I don't know what Phase 4 will bring, but it will never be the same and that's ok, I am confident in knowing I have most certainly enjoyed the ride. Rewatchability is something that evolves with time so I reserve the right to edit this list, now with that being said...

Lets rank em, all 22 MCU films: 

22. Age of Ultron (5.5)
21. Thor: The Dark World (5.5)
20. Iron Man 3 (5.5)
19. Dr. Strange (5.5)
18. Ant-Man and the Wasp (5.5)
17. The Incredible Hulk (5.5)
16. Thor (6.0)
15. Capt. America: The First Avenger (6.0)
14. Guardians of the Galaxy Vol. 2 (6.0)
13. Captain Marvel (6.0)
12. Ant-Man (6.0)
11. Iron Man 2 (6.0)
10. Spiderman: Homecoming (6.0)
9. Thor: Ragnarok (6.0)
8. Black Panther (6.0)
7. Avengers: Infinity War (6.5)
6. Guardians of the Galaxy (6.5)
5. Iron Man (6.5)
4. Capt. America: Civil War (6.5)
3. Avengers (6.5)
2. Capt. America: The Winter Soldier (6.5)
1. Avengers: Endgame (7.0)

Shouts to Composer Alan Silvestri who linked together many of the scores from the previous films to really enhance the big moments in this one. Check it out below (especially track 28)!

Avengers: Endgame Score Soundtrack


Talking Flick: Listen to my guest spot on Talking Flick a great movie podcast where we talk what else Avengers: Endgame! Available on iTunes, Sticher, Anchor, or wherever you listen to Podcasts Links below. 

Talking Flick Podcast on Anchor     (The Avengers: Endgame Episode)
Talking Flick Podcast on iTunes    (The Avengers: Endgame Episode)

April 11, 2019

Movie Review #58 Shazam! With Talking Flick Appearance

SHAZAM! (2019) Zachary Levi, Mark Strong, Jack Dylan Grazer, and Directed David F. Sandberg

Director David F. Sandberg (Lights Out) brings his horror/thriller chops to the DC Universe for some lighter fare in SHAZAM! Back to back directors with a background in horror (Aquaman's James Wan) is a surprising turn especially when you consider that they were meant to lighten the heavy tone of the Snyder films that preceded them (Man of Steel, Batman v Superman). I am somewhat baffled by the DC films, most of them that Snyder was involved in were at worst watchable (and all but Justice League made plenty of money), but he did take big controversial chances (they didn't all work out), so I get the reason Warner Bros wanted to ret-con this train, however with a successful Wonder Woman (the best thing that came out of the Snyder-verse) and a very profitable Aquaman what is next for DC?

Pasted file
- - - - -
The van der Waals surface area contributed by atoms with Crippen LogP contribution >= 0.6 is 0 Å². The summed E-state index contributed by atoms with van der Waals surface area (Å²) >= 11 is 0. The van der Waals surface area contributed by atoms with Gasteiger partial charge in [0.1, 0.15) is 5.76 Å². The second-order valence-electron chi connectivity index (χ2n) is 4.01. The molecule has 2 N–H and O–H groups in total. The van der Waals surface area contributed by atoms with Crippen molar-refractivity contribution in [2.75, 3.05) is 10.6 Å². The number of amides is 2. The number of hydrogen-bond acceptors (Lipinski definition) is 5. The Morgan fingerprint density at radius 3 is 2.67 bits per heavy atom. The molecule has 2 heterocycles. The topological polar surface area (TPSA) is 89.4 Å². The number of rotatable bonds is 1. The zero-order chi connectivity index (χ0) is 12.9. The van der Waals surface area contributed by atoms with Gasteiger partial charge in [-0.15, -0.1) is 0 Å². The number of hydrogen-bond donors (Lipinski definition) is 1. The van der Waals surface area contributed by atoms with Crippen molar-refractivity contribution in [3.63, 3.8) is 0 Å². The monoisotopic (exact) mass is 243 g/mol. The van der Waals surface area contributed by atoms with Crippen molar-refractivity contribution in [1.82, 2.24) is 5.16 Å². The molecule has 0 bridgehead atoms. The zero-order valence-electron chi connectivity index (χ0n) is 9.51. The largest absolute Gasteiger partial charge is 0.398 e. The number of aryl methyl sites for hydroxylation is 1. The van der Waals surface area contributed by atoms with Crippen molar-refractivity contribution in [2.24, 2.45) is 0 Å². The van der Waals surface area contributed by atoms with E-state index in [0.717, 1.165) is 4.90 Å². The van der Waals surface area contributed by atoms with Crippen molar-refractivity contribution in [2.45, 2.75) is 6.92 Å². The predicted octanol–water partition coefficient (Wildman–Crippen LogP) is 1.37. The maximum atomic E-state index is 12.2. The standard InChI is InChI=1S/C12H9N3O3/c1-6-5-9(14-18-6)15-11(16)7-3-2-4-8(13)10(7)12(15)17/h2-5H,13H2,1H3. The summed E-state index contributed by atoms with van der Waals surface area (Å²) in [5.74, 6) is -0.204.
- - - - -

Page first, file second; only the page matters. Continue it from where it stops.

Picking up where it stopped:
SHAZAM centers around 14-year old Billy Bates (played sharply by Asher Angel), who was presumably lost by his mom at a carnival and spent several years bouncing around foster care. His most recent foster home surrounds him with a funny group of characters most notably superhero obsessed Freddie Freeman (IT's Jack Dylan Grazer), somewhere in there (and for loosely explained reasons) Billy gets to visit a magical wizard who grants him the power of magic. Once Billy figures out he can turn back and forth from 14 year old boy to like a 30 year old superman wannabe (in a purposefully cheesy costume) the fun really begins. Sandberg really leans into the Big meets Superman vibe and the movie is at its best when it is a buddy movie about kids in over their heads. When the film is at its worst is when they try to give a lackluster villain more layers than he deserves. Thaddeus Sivana (ho-hum showing from frequent baddy Mark Strong) kinda sleeps walks his way around this film with 7 deadly sin monsters (some questionable CGI), which is a bummer because the best thing about DC is its awesomely complicated villains. There is some fun easter eggs and plenty of wink wink Deadpool meta humor that keeps the film fun and allows it to coexist in the confusing DC film world. SHAZAM is a fun light ride that never takes itself too seriously, but I like it most (and give Sandberg and writer Henry Gayden credit for) when it delves into the serous stuff like what it is like to be a foster kid and searching for your "real" parents and how hard that reality can be. The movie has real (not cheap) touching moments about family which I found refreshing. SHAZAM! may not be the course correct I was hoping for, but it is certainly a leap in the right direction SEE IT!

(The Shawshank Scale 1-10) A light lighthearted buddy movie that happens to be about superheros is a nice change of pace, enough to earn Shazam commendable 6.0 on the Shawshank Scale. I will be in line for the next chapter, hopefully with a more ROCK solid villain. 
Let me know your thoughts on SHAZAM! Submit a comment below.


Talking Flick: Listen to my guest spot on Talking Flick a great movie podcast where we talk SHAZAM! Available on iTunes, Sticher, Anchor, or wherever you listen to Podcasts: Links below. 

Talking Flick Podcast on Anchor    (The Shazam Episode)
Talking Flick Podcast on iTunes    (The Shazam Episode)